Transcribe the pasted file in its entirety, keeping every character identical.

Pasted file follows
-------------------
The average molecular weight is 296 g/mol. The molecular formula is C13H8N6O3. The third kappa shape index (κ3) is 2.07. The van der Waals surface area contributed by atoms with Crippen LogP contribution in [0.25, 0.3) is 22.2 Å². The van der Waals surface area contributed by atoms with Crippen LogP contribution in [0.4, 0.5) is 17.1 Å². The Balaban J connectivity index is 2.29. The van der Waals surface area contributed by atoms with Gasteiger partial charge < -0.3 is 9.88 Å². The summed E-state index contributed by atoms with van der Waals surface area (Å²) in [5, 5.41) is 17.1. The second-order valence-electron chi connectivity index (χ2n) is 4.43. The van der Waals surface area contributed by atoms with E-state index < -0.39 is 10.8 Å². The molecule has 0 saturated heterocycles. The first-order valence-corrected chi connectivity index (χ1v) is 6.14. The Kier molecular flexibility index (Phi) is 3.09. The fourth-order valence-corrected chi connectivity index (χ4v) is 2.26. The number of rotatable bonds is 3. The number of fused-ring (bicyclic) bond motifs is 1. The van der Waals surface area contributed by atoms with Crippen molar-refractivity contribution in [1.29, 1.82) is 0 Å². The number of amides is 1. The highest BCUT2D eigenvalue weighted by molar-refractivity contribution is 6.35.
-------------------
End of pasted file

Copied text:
The average molecular weight is 296 g/mol. The molecular formula is C13H8N6O3. The third kappa shape index (κ3) is 2.07. The van der Waals surface area contributed by atoms with Crippen LogP contribution in [0.25, 0.3) is 22.2 Å². The van der Waals surface area contributed by atoms with Crippen LogP contribution in [0.4, 0.5) is 17.1 Å². The Balaban J connectivity index is 2.29. The van der Waals surface area contributed by atoms with Gasteiger partial charge < -0.3 is 9.88 Å². The summed E-state index contributed by atoms with van der Waals surface area (Å²) in [5, 5.41) is 17.1. The second-order valence-electron chi connectivity index (χ2n) is 4.43. The van der Waals surface area contributed by atoms with E-state index < -0.39 is 10.8 Å². The molecule has 0 saturated heterocycles. The first-order valence-corrected chi connectivity index (χ1v) is 6.14. The Kier molecular flexibility index (Phi) is 3.09. The fourth-order valence-corrected chi connectivity index (χ4v) is 2.26. The number of rotatable bonds is 3. The number of fused-ring (bicyclic) bond motifs is 1. The van der Waals surface area contributed by atoms with Crippen molar-refractivity contribution in [1.29, 1.82) is 0 Å². The number of amides is 1. The highest BCUT2D eigenvalue weighted by molar-refractivity contribution is 6.35.